Granted, the Presbyterian and Baptist churches I’ve attended taught that the church’s overall goal should be maximizing the number of people sincerely following Christ. If others believe society should coerce people to behave a certain way for their own good, regardless of what they believe in their hearts, then the calculus changes. Perhaps baptizing people, having citizens call themselves Christians, or having a sacralized society is sufficient for others, even if these nominally Christian people rarely if ever practice the faith. My tradition dreads how this could turn society into a whitewashed tomb, which looks beautiful outside but is full of dead bones.[iv]
In this light, using political power to privilege a church risks decimating the faith. If Christians want to maximize the number of people who follow Christ, instead of wishing the state would help, they should revel within a religious free market and compete for souls.
[i] I first came across religious economy theory while reading Rodney Stark’s Discovering God. Later while teaching political science courses as an adjunct professor in community colleges, the assigned textbook used the theory to explain religious practice in America. More recently, while reading Mark Royce’s The Political Theology of European Integration, an endnote cited several of the original articles that started the theory, many of which are cited in this article.
[ii] Pew shows 36 percent of Americans attend worship services weekly, compared to 12 percent in France, 8 percent in the United Kingdom, and 15 percent in Spain. Poland is a European outlier at 42 percent. In Western Europe, 71 percent say they are currently Christian, but only 22 percent attend services at least once a month. In Providence, H. David Baer warns about the “Europeanization” of American religion with religious practice declining. He suggests that, after the culture wars drove Christians into the Republican Party, secularization in the United States has increased because people who support Democrats or dislike Republicans increasingly reject churches that says they must vote Republican. If this is so, it can still fit into the overall religious economy theory and its notion that various factors can cause religious practice to increase and decrease.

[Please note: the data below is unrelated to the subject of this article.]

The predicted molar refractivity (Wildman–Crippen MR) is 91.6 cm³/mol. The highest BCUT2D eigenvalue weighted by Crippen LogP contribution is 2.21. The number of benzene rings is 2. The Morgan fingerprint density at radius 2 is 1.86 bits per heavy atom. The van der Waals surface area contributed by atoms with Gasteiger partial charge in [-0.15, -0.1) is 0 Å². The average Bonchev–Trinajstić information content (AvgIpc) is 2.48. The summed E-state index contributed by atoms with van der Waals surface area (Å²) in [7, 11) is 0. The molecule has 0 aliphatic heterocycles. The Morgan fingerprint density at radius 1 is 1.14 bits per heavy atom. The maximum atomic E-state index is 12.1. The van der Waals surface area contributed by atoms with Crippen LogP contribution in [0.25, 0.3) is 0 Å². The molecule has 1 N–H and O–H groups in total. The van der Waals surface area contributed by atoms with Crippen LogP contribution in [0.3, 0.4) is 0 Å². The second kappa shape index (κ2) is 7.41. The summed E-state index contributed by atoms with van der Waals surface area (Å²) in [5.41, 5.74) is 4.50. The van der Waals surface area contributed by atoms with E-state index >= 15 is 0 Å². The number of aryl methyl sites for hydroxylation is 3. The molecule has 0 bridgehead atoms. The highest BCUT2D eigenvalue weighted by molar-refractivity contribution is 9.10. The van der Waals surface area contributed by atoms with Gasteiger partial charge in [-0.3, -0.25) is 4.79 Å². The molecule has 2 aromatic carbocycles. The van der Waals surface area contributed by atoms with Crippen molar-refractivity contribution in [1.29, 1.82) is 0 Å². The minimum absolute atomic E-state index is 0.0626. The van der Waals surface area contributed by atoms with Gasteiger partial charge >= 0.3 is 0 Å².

[iii] In contrast to the French town in the countryside, the small Scottish town where I later lived had much greater religious diversity and higher religious practice, though I suspect this place was a special case. It may have had a greater diversity and concentration of churches because several denominations were trying to reach students in the university town. In more rural Scotland where I stayed often, churches were scarcer and mostly connected to the Church of Scotland, which is the national church but not a state church like the Church of England.
[iv] The argument in this report focus on practical and pragmatic considerations, but some Christians, including integralists, want a more biblical argument in favor of religious liberty. Other articles in Providence give more theological reasons for liberty. Some Christians have countered that Old Testament laws and some Christian traditions would reject religious liberty for non-Christians, but to this I’d say that my tradition interprets those laws as instructions for Israel before Christ, not the church today. I would add that Jesus in Matthew 10 told his disciples that if a home did not welcome their teaching, they should “leave that home or town and shake the dust off your feet.” In this I see a scriptural justification for religious liberty.